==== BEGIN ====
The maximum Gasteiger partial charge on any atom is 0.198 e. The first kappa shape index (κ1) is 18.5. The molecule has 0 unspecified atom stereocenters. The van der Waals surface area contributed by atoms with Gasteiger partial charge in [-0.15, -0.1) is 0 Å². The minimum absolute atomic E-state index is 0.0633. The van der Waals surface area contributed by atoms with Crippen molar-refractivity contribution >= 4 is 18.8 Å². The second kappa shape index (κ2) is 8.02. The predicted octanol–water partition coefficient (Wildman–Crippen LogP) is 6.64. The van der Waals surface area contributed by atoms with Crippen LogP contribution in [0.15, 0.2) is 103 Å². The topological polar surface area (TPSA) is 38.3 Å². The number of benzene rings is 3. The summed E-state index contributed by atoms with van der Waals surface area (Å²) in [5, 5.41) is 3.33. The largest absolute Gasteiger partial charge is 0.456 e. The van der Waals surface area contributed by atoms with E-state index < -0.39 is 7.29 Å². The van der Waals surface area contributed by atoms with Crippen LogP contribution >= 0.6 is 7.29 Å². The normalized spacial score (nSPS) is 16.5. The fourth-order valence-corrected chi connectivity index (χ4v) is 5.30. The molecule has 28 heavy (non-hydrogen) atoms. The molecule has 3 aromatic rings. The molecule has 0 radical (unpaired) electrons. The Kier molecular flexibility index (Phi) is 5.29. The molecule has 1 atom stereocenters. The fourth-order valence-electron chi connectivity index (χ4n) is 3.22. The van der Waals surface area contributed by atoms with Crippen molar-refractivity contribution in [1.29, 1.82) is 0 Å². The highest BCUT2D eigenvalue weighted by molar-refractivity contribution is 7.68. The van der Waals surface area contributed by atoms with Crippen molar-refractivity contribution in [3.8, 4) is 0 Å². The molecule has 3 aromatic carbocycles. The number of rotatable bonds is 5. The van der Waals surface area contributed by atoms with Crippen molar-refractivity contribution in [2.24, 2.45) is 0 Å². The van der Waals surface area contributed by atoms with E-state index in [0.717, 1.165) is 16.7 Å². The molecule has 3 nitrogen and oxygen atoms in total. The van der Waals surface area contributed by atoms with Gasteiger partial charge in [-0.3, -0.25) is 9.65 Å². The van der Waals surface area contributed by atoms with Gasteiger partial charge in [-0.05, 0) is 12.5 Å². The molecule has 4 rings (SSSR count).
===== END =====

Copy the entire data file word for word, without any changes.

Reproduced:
The maximum Gasteiger partial charge on any atom is 0.198 e. The first kappa shape index (κ1) is 18.5. The molecule has 0 unspecified atom stereocenters. The van der Waals surface area contributed by atoms with Gasteiger partial charge in [-0.15, -0.1) is 0 Å². The minimum absolute atomic E-state index is 0.0633. The van der Waals surface area contributed by atoms with Crippen molar-refractivity contribution >= 4 is 18.8 Å². The second kappa shape index (κ2) is 8.02. The predicted octanol–water partition coefficient (Wildman–Crippen LogP) is 6.64. The van der Waals surface area contributed by atoms with Crippen LogP contribution in [0.15, 0.2) is 103 Å². The topological polar surface area (TPSA) is 38.3 Å². The number of benzene rings is 3. The summed E-state index contributed by atoms with van der Waals surface area (Å²) in [5, 5.41) is 3.33. The largest absolute Gasteiger partial charge is 0.456 e. The van der Waals surface area contributed by atoms with E-state index < -0.39 is 7.29 Å². The van der Waals surface area contributed by atoms with Crippen LogP contribution >= 0.6 is 7.29 Å². The normalized spacial score (nSPS) is 16.5. The fourth-order valence-corrected chi connectivity index (χ4v) is 5.30. The molecule has 28 heavy (non-hydrogen) atoms. The molecule has 3 aromatic rings. The molecule has 0 radical (unpaired) electrons. The Kier molecular flexibility index (Phi) is 5.29. The molecule has 1 atom stereocenters. The fourth-order valence-electron chi connectivity index (χ4n) is 3.22. The van der Waals surface area contributed by atoms with Crippen molar-refractivity contribution in [1.29, 1.82) is 0 Å². The highest BCUT2D eigenvalue weighted by molar-refractivity contribution is 7.68. The van der Waals surface area contributed by atoms with Crippen molar-refractivity contribution in [3.8, 4) is 0 Å². The molecule has 3 aromatic carbocycles. The number of rotatable bonds is 5. The van der Waals surface area contributed by atoms with Crippen molar-refractivity contribution in [2.24, 2.45) is 0 Å². The van der Waals surface area contributed by atoms with E-state index in [0.717, 1.165) is 16.7 Å². The molecule has 3 nitrogen and oxygen atoms in total. The van der Waals surface area contributed by atoms with Gasteiger partial charge in [-0.3, -0.25) is 9.65 Å². The van der Waals surface area contributed by atoms with Gasteiger partial charge in [-0.05, 0) is 12.5 Å². The molecule has 4 rings (SSSR count).